The original filling called for zucchini, but I used all tomatoes. They look a little dark in the photos because I used the greenish-brown Kumato tomatoes, which are the only grocery store tomatoes that actually taste like, well, tomatoes. All year 'round (my unsolicited opinion).

Tomato Tart (adapted from America's Test Kitchen)

Tart Crust
1 1/4 cup all-purpose flour
1 tablespoon sugar
½ teaspoon salt
½ cup grated Parmesan cheese
6 tablespoons extra-virgin olive oil
4–6 tablespoons ice water

3 or 4 Kumato or other medium-sized tomatoes, cored and sliced into 1/4 thick rounds
1/2 teaspoon salt
1/2 onion, thinly sliced
3 teaspoons extra-virgin olive oil (divided use)
1/2 cup part-skim ricotta cheese
salt and pepper
chopped scallions

Place the flour, sugar, salt, and cheese into a food processor and pulse until combined. Drizzle in the olive oil and pulse about a dozen times. Add 4 tablespoons of the ice water and process until dough starts to form a ball. If the dough doesn't form a ball, or if there is still unincorporated flour in the bowl, add the remaining 2 tablespoons of water and pulse until it comes together.

Put the dough into a 9-inch tart pan with a removable bottom and pat into an even layer on the bottom and up the sides of the pan. The dough will be very soft. Place the tart pan on a large plate or cookie sheet and freeze until firm, about half an hour.

Preheat oven to 375F. Set the frozen tart on a baking sheet and press a double layer of foil into the shell. Fill the shell with pie weights (I use raw rice, which I save and reuse for the same purpose) and bake until shell is golden brown and set, about 30-40 minutes. Slide the tart shell onto a wire rack and gently remove weights and foil. Allow tart shell to cool completely before filling.

While the shell is cooling, place the tomatoes on several layers of paper towels to absorb some of their moisture. Sprinkle with about half a teaspoon of salt and let sit for half an hour or so.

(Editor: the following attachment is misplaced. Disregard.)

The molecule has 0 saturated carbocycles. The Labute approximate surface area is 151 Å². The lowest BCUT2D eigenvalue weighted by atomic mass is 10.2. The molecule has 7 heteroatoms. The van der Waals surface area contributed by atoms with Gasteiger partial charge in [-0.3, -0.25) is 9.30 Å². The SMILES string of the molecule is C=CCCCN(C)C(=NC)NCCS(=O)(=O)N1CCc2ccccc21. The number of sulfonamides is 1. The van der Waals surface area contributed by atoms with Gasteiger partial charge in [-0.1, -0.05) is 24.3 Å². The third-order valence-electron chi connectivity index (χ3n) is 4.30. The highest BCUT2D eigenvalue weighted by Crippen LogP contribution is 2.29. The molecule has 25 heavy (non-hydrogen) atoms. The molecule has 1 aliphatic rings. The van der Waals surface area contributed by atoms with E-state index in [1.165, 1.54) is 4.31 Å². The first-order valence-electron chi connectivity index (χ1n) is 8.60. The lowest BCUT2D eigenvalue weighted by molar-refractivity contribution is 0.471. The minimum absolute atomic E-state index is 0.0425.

Cook the onion in 2 teaspoons of the olive oil over medium heat until golden brown.

Once tart shell has cooled and tomatoes have rested, adjust an oven rack to the middle position and heat the oven to 425 degrees.

In a small bowl, mix the remaining teaspoon of oil and ricotta together and season with salt and pepper to taste. Spread the ricotta mixture evenly over the bottom of the cooled tart shell. Arrange the onions on the ricotta and top with the tomatoes.

Bake the tart on a baking sheet until the cheese is bubbling and the tomatoes are wilted, 20 to 25 minutes. Let the tart cool on the baking sheet for 20 minutes.

To serve, remove the outer metal ring of the tart pan before slicing. Garnish with chopped scallions.

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Tuesday, April 16, 2013


Cajun Kate's softshell crab po boy, image from user philadining
Last Friday they were discussing sandwiches on WYPR's Midday with Dan Rodricks and it got me thinking about sandwiches I have known. I put in my two cents by recommending the po' boys from my friend Don's restaurant Cajun Kate's in the Booth's Corner Farmers' Market in Boothwyn, PA, because it's one of my current favorites (especially the brisket, fried oyster, and soft shell crab versions), but that's not the only sandwich that has struck my fancy over the years.